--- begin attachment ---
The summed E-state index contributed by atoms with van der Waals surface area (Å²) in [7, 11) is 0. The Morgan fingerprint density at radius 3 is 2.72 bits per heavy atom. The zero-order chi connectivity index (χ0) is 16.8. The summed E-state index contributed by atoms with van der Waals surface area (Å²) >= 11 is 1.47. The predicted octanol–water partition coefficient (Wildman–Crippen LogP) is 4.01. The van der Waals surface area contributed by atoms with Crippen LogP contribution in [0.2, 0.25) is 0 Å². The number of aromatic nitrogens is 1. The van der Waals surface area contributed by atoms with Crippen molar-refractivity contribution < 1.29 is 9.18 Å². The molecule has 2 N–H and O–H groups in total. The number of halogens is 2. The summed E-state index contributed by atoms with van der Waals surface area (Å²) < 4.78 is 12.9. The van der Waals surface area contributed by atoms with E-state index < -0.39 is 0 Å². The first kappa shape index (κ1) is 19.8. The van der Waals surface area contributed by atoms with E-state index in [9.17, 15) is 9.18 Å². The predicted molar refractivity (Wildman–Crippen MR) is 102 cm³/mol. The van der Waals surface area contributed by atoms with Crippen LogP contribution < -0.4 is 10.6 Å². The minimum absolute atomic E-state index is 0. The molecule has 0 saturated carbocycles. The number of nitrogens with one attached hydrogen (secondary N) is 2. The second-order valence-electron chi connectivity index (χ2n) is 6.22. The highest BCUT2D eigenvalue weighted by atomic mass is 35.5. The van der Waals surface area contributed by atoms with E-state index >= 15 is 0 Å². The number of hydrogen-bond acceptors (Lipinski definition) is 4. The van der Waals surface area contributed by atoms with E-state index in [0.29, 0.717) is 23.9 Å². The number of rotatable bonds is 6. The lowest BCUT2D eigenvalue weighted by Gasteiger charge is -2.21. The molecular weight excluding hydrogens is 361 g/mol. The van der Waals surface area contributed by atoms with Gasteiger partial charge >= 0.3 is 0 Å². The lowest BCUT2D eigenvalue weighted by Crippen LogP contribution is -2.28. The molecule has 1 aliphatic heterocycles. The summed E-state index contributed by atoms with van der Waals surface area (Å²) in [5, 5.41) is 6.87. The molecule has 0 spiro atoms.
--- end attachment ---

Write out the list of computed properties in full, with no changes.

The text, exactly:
The summed E-state index contributed by atoms with van der Waals surface area (Å²) in [7, 11) is 0. The Morgan fingerprint density at radius 3 is 2.72 bits per heavy atom. The zero-order chi connectivity index (χ0) is 16.8. The summed E-state index contributed by atoms with van der Waals surface area (Å²) >= 11 is 1.47. The predicted octanol–water partition coefficient (Wildman–Crippen LogP) is 4.01. The van der Waals surface area contributed by atoms with Crippen LogP contribution in [0.2, 0.25) is 0 Å². The number of aromatic nitrogens is 1. The van der Waals surface area contributed by atoms with Crippen molar-refractivity contribution < 1.29 is 9.18 Å². The molecule has 2 N–H and O–H groups in total. The number of halogens is 2. The summed E-state index contributed by atoms with van der Waals surface area (Å²) < 4.78 is 12.9. The van der Waals surface area contributed by atoms with E-state index < -0.39 is 0 Å². The first kappa shape index (κ1) is 19.8. The van der Waals surface area contributed by atoms with E-state index in [9.17, 15) is 9.18 Å². The predicted molar refractivity (Wildman–Crippen MR) is 102 cm³/mol. The van der Waals surface area contributed by atoms with Crippen LogP contribution < -0.4 is 10.6 Å². The minimum absolute atomic E-state index is 0. The molecule has 0 saturated carbocycles. The number of nitrogens with one attached hydrogen (secondary N) is 2. The second-order valence-electron chi connectivity index (χ2n) is 6.22. The highest BCUT2D eigenvalue weighted by atomic mass is 35.5. The van der Waals surface area contributed by atoms with E-state index >= 15 is 0 Å². The number of hydrogen-bond acceptors (Lipinski definition) is 4. The van der Waals surface area contributed by atoms with E-state index in [0.29, 0.717) is 23.9 Å². The number of rotatable bonds is 6. The lowest BCUT2D eigenvalue weighted by Gasteiger charge is -2.21. The molecular weight excluding hydrogens is 361 g/mol. The van der Waals surface area contributed by atoms with Gasteiger partial charge >= 0.3 is 0 Å². The lowest BCUT2D eigenvalue weighted by Crippen LogP contribution is -2.28. The molecule has 1 aliphatic heterocycles. The summed E-state index contributed by atoms with van der Waals surface area (Å²) in [5, 5.41) is 6.87. The molecule has 0 spiro atoms.